The Banking Collapse, Explained

Happy second day of spring, Keep It Rural-ites! The tulips are officially poking their heads out from the soil here in the Pacific Northwest, which is a telltale sign of warmer days to come. (Although I had to wear a down jacket and gloves yesterday when I ventured outside, so I may need to curb my enthusiasm juuuust a bit…) 

Banking has been on my mind ever since Silicon Valley Bank collapsed on Friday, March 10, followed two days later by Signature Bank, a smaller New York-based bank. Silicon Valley Bank was the biggest U.S. lender to fail since the global financial crisis in 2008 and it has some people understandably nervous that we could be entering another recession, which hit rural America especially hard

Plenty of misinformation has been swirling around regarding the events of the past week and a half. Let’s clear up some questions, shall we?

First Things First: Banking Basics

Simply put, banks are privately-owned, for-profit institutions that operate as a place for people to deposit their money (to learn about the potential of publicly-owned banks, read this Daily Yonder interview).

Banks use the money deposited to offer loans to people for purchases like houses, cars, and businesses. They also offer larger loans to corporations for real estate, machinery, and other big expenses. 

These loans accumulate interest, which is one way a bank makes a profit. Banks also make a profit by investing in stocks and bonds in other companies. 

What Caused the Collapse?

Banks collapse when they don’t have enough money to pay their depositors or pay the money they owe in loans and other debts.

For Silicon Valley Bank, the problems began when the Federal Reserve decided to increase interest rates, starting last year, in order to fight inflation. The bank’s biggest depositors were tech companies like Roku, the streaming media player company, and Roblox, an online gaming company. 

Over the past year, the tech industry has seen a significant decrease in value. Tech companies that deposited in Silicon Valley Bank have been under more pressure as their values decreased, which meant that they started withdrawing more money from the bank than they used to. 

To have the cash on hand to meet these withdrawals, the bank sold a $21 billion bond portfolio on Wednesday, March 8. The bank sold this portfolio at a loss of $1.8 billion. On Thursday, Silicon Valley Bank announced it would sell $2.25 billion in stock, a move that alerted depositors to trouble in the bank’s finances. Some large depositors were advised to pull their money from the bank, and investors who had been lined-up to purchase the $2.25 billion in stock withdrew from the sale, triggering the bank’s collapse.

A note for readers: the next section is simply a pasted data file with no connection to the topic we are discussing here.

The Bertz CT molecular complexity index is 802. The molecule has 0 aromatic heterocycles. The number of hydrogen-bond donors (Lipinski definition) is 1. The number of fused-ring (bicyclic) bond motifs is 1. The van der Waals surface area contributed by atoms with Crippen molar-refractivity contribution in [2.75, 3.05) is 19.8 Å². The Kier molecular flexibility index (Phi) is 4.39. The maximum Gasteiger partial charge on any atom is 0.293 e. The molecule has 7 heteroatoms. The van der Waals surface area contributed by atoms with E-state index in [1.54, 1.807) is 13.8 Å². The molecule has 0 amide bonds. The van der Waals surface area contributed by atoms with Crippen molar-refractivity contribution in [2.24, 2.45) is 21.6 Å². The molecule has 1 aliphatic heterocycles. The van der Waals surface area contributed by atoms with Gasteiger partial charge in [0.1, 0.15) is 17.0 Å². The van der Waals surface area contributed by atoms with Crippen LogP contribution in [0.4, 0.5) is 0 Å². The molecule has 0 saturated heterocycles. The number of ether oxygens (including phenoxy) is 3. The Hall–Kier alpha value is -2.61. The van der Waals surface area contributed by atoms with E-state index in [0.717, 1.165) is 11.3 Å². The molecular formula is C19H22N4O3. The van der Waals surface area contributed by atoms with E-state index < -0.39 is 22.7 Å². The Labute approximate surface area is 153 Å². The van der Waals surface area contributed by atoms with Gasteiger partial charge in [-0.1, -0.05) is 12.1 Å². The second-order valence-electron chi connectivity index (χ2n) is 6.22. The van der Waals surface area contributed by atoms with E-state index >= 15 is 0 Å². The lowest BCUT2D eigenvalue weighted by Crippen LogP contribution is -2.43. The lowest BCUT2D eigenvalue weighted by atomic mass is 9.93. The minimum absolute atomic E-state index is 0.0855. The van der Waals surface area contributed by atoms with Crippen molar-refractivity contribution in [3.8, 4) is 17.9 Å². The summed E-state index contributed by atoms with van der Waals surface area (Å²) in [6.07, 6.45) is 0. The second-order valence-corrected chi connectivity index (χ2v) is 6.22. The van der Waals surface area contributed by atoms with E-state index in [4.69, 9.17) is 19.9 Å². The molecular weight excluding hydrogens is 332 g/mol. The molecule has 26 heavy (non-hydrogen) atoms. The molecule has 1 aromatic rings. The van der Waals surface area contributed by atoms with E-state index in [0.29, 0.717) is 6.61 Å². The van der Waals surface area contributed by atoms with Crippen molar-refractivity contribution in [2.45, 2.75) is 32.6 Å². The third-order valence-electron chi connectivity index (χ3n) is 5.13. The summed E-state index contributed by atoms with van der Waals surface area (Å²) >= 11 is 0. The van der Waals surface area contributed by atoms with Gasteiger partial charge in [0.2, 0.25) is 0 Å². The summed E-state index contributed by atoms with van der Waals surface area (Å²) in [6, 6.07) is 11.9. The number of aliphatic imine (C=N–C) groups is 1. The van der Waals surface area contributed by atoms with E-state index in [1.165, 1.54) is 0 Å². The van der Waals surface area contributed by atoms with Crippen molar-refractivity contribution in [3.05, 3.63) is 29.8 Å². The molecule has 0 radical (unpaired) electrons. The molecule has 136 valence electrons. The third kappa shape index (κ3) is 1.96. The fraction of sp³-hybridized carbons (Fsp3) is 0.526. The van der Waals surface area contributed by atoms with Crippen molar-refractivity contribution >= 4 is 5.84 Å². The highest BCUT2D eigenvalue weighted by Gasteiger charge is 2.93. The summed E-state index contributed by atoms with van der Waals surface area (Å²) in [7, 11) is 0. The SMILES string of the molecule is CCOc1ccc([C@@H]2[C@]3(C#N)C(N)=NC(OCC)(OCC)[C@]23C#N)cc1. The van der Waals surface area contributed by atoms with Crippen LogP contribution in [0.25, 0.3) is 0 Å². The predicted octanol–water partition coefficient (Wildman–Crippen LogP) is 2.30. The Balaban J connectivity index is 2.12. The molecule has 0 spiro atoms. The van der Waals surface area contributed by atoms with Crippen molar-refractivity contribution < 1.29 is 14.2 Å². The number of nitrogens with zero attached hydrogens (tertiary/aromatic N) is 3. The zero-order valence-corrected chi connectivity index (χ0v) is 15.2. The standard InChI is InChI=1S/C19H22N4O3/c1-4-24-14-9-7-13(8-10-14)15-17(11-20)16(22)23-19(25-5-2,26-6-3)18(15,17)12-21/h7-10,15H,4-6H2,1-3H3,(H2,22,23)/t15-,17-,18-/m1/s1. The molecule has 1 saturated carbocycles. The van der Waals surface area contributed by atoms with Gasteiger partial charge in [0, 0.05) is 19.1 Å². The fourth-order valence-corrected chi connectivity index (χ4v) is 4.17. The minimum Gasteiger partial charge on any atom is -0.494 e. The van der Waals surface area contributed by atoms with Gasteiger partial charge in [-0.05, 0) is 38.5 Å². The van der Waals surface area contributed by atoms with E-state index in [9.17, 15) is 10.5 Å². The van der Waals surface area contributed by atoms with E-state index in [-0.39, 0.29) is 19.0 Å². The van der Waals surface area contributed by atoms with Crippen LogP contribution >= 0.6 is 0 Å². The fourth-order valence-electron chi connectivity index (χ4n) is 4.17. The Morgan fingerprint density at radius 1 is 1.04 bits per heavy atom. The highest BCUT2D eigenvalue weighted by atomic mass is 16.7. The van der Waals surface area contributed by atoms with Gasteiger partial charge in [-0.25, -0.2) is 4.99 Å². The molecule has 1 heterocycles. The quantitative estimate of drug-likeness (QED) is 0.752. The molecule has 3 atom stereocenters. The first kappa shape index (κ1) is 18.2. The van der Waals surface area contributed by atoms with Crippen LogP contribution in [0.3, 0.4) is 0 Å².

The Aftermath of a Banking Collapse

When the demise of Silicon Valley Bank became clear, the Federal Deposit Insurance Corporation – better recognized by its initials, FDIC – shut down the bank and made a new one through which all of Silicon Valley Bank’s remaining money was funneled. The FDIC did this to ensure that depositors got their money back. 

This last point has been the cause of a ton of misinformation, mainly proliferated on social media: no, the FDIC did not “bail out” the failed bank. The agency used the bank’s own money to pay depositors, not taxpayer money as some claimed.

These dramatic events have brought to light the instability of the country’s banking system. The FDIC could institute tighter regulations and higher fees on banks, which could disproportionately affect smaller banks that serve more rural communities. 

“Obviously, more regulation is costly, and these smaller banks aren’t going to have access to the same resources as the bigger banks,” said Fiona Cincotta, a financial market analyst, in an interview with Vox. 

It will likely take a few months to know what changes the banking system will face as regulators decide the best way to move forward to avoid another banking collapse. The fate of small banks could be up in the air as they deliberate. 

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